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August 14, 1998     The Message
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August 14, 1998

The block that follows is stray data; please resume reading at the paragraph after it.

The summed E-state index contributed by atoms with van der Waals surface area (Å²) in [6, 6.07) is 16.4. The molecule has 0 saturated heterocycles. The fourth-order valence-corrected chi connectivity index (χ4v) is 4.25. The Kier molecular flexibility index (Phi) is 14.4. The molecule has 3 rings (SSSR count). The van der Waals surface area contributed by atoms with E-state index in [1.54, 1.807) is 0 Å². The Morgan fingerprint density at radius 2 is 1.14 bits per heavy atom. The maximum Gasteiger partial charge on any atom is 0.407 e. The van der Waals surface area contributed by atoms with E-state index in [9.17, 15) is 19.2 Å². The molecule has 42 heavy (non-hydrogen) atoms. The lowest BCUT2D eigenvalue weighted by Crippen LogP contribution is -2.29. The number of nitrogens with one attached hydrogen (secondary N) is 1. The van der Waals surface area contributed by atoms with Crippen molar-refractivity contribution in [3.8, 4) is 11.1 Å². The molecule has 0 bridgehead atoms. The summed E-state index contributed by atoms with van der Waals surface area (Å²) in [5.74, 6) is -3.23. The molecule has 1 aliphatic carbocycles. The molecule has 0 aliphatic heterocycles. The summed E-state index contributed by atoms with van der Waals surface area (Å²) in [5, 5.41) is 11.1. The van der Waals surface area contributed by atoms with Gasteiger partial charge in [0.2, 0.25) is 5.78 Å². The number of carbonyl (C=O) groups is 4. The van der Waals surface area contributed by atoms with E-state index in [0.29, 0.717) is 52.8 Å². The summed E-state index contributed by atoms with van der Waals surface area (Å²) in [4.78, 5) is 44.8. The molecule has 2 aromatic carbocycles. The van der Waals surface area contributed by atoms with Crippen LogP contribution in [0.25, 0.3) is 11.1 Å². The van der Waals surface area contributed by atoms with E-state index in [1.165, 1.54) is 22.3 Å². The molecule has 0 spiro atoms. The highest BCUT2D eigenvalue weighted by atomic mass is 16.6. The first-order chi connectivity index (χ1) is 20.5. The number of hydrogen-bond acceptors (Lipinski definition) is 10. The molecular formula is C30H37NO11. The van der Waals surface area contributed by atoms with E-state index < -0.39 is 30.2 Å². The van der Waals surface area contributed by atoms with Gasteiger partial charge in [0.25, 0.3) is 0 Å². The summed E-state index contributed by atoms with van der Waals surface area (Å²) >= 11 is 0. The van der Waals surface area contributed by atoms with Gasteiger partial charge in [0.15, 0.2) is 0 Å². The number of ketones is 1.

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The Message -- for Catholics of Southwestern Indiana 1 3 1998 Laura's turn JIM and ANN CAVERA father passed away on Friday, July 31. We pa Smith, but he had a very full life expressed a wish to be with the Lord. we normally set aside for writing be taken up with family obligations, we our space would remain empty this week. our daughter, Laura, brought us a gift. are her reflections. Iam the youngest of four children and the only child of Jim and Ann Cavera. There is quite age between my siblings and me. The next oldest is Chris and he is 23 while I am only 15. So, as you can tell, I am pretty much the only one at home while morn and dad write their columns. I remember doing homework on school nights while my parents rushed madly around looking for their notes for a column. Sometimes they would be looking for the column itself. I would notice the wild look in their eyes and the frantic look on their face. It was better than TV. Other times I would come home and see my parents having a briinstorming session. My mom never tells me or my dad what she is writing until she is finished because if she tells us, she forgets the great idea she had for a column. I call it a pre- dictable senior moment. One really annoying thing is that my parents seem to see a column in everything that they do. Everything is a possibility. Leave no stone unturned. We'll even be driving down the road on the way to church and I'll hear "Hey! That would make a great column." I see my parents exchange a look now and then and I begin to think, "Uh oh, here comes the next column." Then as soon as we get home they have to write it down so they don't forget. Sometimes mom and dad will write a column and give it to each other to proofread. Usually mom says " This is great. But .... "And then the chaos starts all over again. Finall}; when the column is proofread and writ- ten again and again, it is time to decide whose name goes at the bottom. A lot of times I hear "But honey, he's your father," or one of my favorites: "You did most of the work." The reason I decided to write this column was I had spent many nights watching the fun and the agony in writing a column. I decided that it couldn't be that hard. I'm still deciding. m Laura Cavera Laura Cavera is a sophomore at Mater Dei High School. 98 class of new U.S. priests older, more racially diverse By JERRY FILTEAU Catholic News Service is another in a series "Parish future, parish pre- the priests who will to parishes ? (CNS) -- The dass of newly ordained in the United States is r and more racially and eth- diverse than the classes i ordained priests were according to a new study released in May. percent of the newly under 30 years of 34 percent were in the bracket, leaving 40 35 or higher. fact that nearly three- Were 30 or older indi- were entering the as a second career or few years of expe- the working world. increase was in of Hispanics being ordained -- 12 percent of those surveyed. In a 1984 national study, Hispanics made up only 7 percent of all seminarians. African-Americans represent- ed 4 percent of the newly ordained -- slightly up from the 2 percent to 3 percent of U.S. seminarians recorded in other recent studies. The Hispanic and African- American Catholic communi- ties have long been underrepre- sented in the priesthood, but the 1988 figures could signal a future narrowing of that gap. Asian-Americans and Pacific Islanders represented 6 percent of the newly ordained -- a fig- ure higher than the estimated 2 percent to 3 percent of U.S. Catholics who are of Asian or Pacific Islands descent. The new study, conducted by the U.S. bishops' Office on Voca- tions, was based on responses this spring from 428 men newly ordained or preparing for ordi- nation this year -- 346 as dioce- san priests, 82 in religious orders. Commenting on the study, Bishop Paul S. Loverde of Ogdensburg, N.Y., chairman of the bishops',Vocations Commit- tee, said: "I predict that a similar or growing percentage of priests will enter the seminary at a later age and that there will be increasing cultural diversity reflected in candidates for the priesthood." He said the profile of the 1998 ordination class reflected the trend toward later vocational choice in American society and the increasing ethnic and cultur- al diversity of U.S. Catholicism. One of the apparent statistical oddities in the profile was the fact that only 2 percent of the new diocesan priests were African-American while 9 per- cent of the new priests in reli- gious orders were African- American. Bishop Loverde attributed that to the strong presence of reli- gious orders in Catholic schools Raymond Brown, scripture scholar, dies CITY, Calif. Sul F Father Ray- one of the most Catholic Scripture schol- history, died Aug. 8 at Sequoia Hos- t Redwood City. He was i S to be buried Aug. 17 ! SUlF cemetery in Md., following a celebrated there William H. Keeler that, Archbishop Levada of San Fran- te a memor- 14, with Cardinal ' of Los Ange- , at the chapel of St. Seminary in Menlo Father Brown was retirement. Father Witherup, Sulpician superior, was to Masses. day before his death, bcxk  "A That You May Have Life" -- was published by St. Anthony Mes- senger Press in Cincinnati. Father Brown was Auburn Distinguished Professor Emeri- tus of Biblical Studies at Union Theological Seminary in New York, where he taught for 20 years before his retirement in 1990. He was twice a member of the Pontifical Biblical Commission, 1972-78 and from 1996 until his death, and for 25 years he was a member of the World Council of Churches Faith and Order Commission. Author of 25 major books on the Bible and more than a dozen smaller ones, he was co-editor -- with Jesuit Father Joseph A. Fitzmyer and Carmelite Father Roland P. Murphy -- of two widely acclaimed comprehen- sive commentaries on Scripture, "'The Jerome Biblical Commen- tary" in 1968 and "The New Jerome Biblical Commentary" in 1990. One of his most notable works was his landmark two- volume- study, "The Gospel According to John," which broke new ground in the field of Johannine studies for all Scrip- ture scholars. A part of the Anchor Bible series, the first vol- ume appeared in 1966 and the second in 1970. Other works of note included "New Testament Essays" in 1965, "Jesus, God and Man" in 1967, "The Virginal Conception and Bodily Resurrection of Jesus" in 1973, "The Birth of the Messiah" in 1977, "The Epistles of John" in 1982 and "The Death of the Messiah" in 1994. In Montreal in 1963 he became the first Catholic to address the Faith and Order Conference of the World Coun- cil of Churches. He had attended the first ses- sion of the Second Vatican Council as an adviser to Arch- bishop Joseph P. Hurley of St. Augustine, Fla. and in inner cities and the spe- cial focus of some orders on min- istry in the African-American community  making it more likely that an African-American who feels called to the priest- hood would consider joining a religious order. The study did not t D" to assess how many members of the 1998 ordination class were missed by the surve): The average number of U.S. ordinations in recent years has been in the low 500s. In 1966 the mean age at ordi- nation for diocesan priests in the United States was 272. years and just beginning to rise slow- ly. In 1975 it was 28.3 years. By 1984 it had grown to 31.5 years. In the new study, the mean age of the new diocesan priests was 34.6 years. Among religious orders, which typicaUy require at least one extra year of spiri- tual formation for religious life before ordination, the mean age was 35.9 years. Dean R. Hoge, a sociologist About 80 percent of newly .... The Catholic University of Amtn'- ordained reported work expert; ica who has conducted numer- ous other studies of U.S. Catholic seminarians and priests, sum- marized the findings of the sur- vey in a seven-page report. Hoge reported that only 19 percent of the newly ordained had entered the semina D" after high school. The vast majority, 66 percent, had earned a college degree bachelor's or associate  before starting seminary studies. About 16 percent had earned a graduate degree or were work- ing on one when the)' entered the seminary. The study found that new priests were more likely than other Catholics to have attended Catholic schools. While one 1993 study found 54 percent of Catholics under the age of 55 had attended a Catholic grade school, 59 per- cent of the newly ordained had done so. ence before entering the semi- nary. Most prominent among prior fields of work were education, mentioned by 17 percent, and church ministry; mentioned by 10 percent. Among new priests were men who had previously worked in counseling, health care or social work; in management positions, banking, finance, accounting, sales or real estate; in govern- merit offices or law; in journal- ism or the arts; in the military; in science, engineering or com- puter programming; in various skilled or unskilled labor posi- tions. The study found that 24 per- cent of the newly ordained were born outside the United States. Four percent of them were born in Mexico and 4 percent in Viet- nam. Others had been born in Canada, other parts of Latin America, other Asian countries, The differences were more Africa, Europe or Aa. marked at the secondary and Fewof the newly ordatned -- college levels, less than 5 percent---, men- Only 26 percent of the larger tioned having -'eived previous Catholic population attended a athletic, academic or. ,.other Catholic high schobut 50 per- recognition, such as being on cent of the newly ordained had their school's academic honor done so. Only 10 percent of the roll or a member of theNation- larger Catholic population had al Honor Society. gone to a Catholic college, but Among their int hob- -: 59 percent of the newly bies, 16percent individual ordained had done so. sports, 12 percent music!0 per- The mean age of the newly cent reading and8t team ordained responding to the stir- sports. Other hobbies mmtioned vey was 34.8 years, indicating included musical instruments, that a 30-year trend toward photograph); painting, travel, older vocations has not yet campirgardhisto,and ended, vious other interests,